- Administering an rpm-ostree based system
- Filesystem layout
- Operating system changes
At the moment, there are four primary commands to be familiar with on an
rpm-ostree based system.
# rpm-ostree status
Will show you your deployments in the order in which they will appear in the bootloader, the first deployment in the list being the current default one. The
● shows the currently booted deployment.
# rpm-ostree upgrade
Will prepare a system upgrade offline, creating a new deployment (root filesystem) and set it as the default for the next boot. The update will be “finalized” at shutdown and a new bootloader entry prepared. Hence, use
reboot to apply the update.
# rpm-ostree rollback
This rolls back to the previous state, i.e. the default deployment changes places with the non-default one. By default, the
rpm-ostree upgrade will keep at most two bootable “deployments”, though the underlying technology supports more.
# rpm-ostree deploy <version>
This command makes use of the server-side history feature of OSTree. It will search the history of the current branch for a commit with the specified version, and deploy it. This can be used in scripts to ensure consistent updates. For example, if the upstream OS vendor provides an update online, you might not want to deploy it until you’ve tested it. This helps ensure that when you upgrade, you are getting exactly what you asked for.
It is possible to dynamically add more packages onto the system that are not part of the commit composed on the server. These additional “layered” packages are persistent across upgrades, rebases, and deploys (contrast with the ostree unlocking mechanism).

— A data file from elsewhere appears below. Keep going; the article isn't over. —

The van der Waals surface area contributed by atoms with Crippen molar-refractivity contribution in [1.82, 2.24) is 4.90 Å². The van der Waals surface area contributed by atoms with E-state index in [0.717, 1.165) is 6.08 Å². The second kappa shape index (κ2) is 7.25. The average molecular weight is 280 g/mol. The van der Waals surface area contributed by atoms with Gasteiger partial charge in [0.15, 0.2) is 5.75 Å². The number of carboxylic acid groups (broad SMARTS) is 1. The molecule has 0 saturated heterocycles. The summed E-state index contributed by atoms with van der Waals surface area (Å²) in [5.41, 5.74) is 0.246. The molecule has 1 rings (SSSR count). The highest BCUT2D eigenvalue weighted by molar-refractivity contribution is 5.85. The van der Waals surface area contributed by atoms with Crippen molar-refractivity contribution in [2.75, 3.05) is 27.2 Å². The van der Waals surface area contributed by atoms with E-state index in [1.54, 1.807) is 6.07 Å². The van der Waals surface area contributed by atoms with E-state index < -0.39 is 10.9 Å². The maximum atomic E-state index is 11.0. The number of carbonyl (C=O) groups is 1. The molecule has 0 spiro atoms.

This is where the true hybrid image/package nature of rpm-ostree comes into play; you get a combination of the benefits of images and packages. The package updates are still fully transactional and offline.
For example, you can use package layering to install 3rd party kernel modules, or userspace driver daemons such as
pcsc-lite-ccid. While most software should go into a container, you have full flexibilty to use packages where it suits.
# rpm-ostree install <pkg>
Will download the target package, its dependencies, and create a new deployment with those packages installed. It is also possible to specify a local package which is not part of a repository.
To remove layered packages, use:
# rpm-ostree uninstall <pkg>
In order to uninstall a package that is a part of the base layer, use:
# rpm-ostree override remove <pkg>
# rpm-ostree override remove firefox
By default, every
rpm-ostree operation is “offline” - it has no effect on your running system, and will only take effect when you reboot. This “pending” state is called the “pending deployment”. Operations can be chained; for example, if you invoke
rpm-ostree upgrade after installing a package, your new root will upgraded with the package also installed.
# rpm-ostree rebase -b $branchname
Your operating system vendor may provide multiple base branches. For example, Fedora Atomic Host has branches of the form:
You can use the
rebase command to switch between these; this can represent a major version upgrade, or logically switching between different “testing” streams within the same release. Like every other
rpm-ostree operation, All layered packages and local state will be carried across.
man rpm-ostree for more. For example, there is an
rpm-ostree initramfs command that enables local initramfs generation.
There is a generic
rpm-ostree ex command that offers experimental features. One of those is
rpm-ostree ex apply-live, which offers the ability to apply changes from the pending deployment to the booted deployment.
man rpm-ostree for more information.
The only writable directories are
/var. In particular,
/usr has a read-only bind mount at all times. Any data in
/var is never touched, and is shared across upgrades.
At upgrade time, the process takes the new default
/etc, and adds your changes on top. This means that upgrades will receive new default files in
/etc, which is quite a critical feature.
For more information, see OSTree: Adapting.
- The RPM database is stored in
/usr/share/rpm, and is immutable.
- A package nss-altfiles is required, and the system password database is stored in
/usr/lib/passwd. Similar for the group database. This might change in the future; see this issue.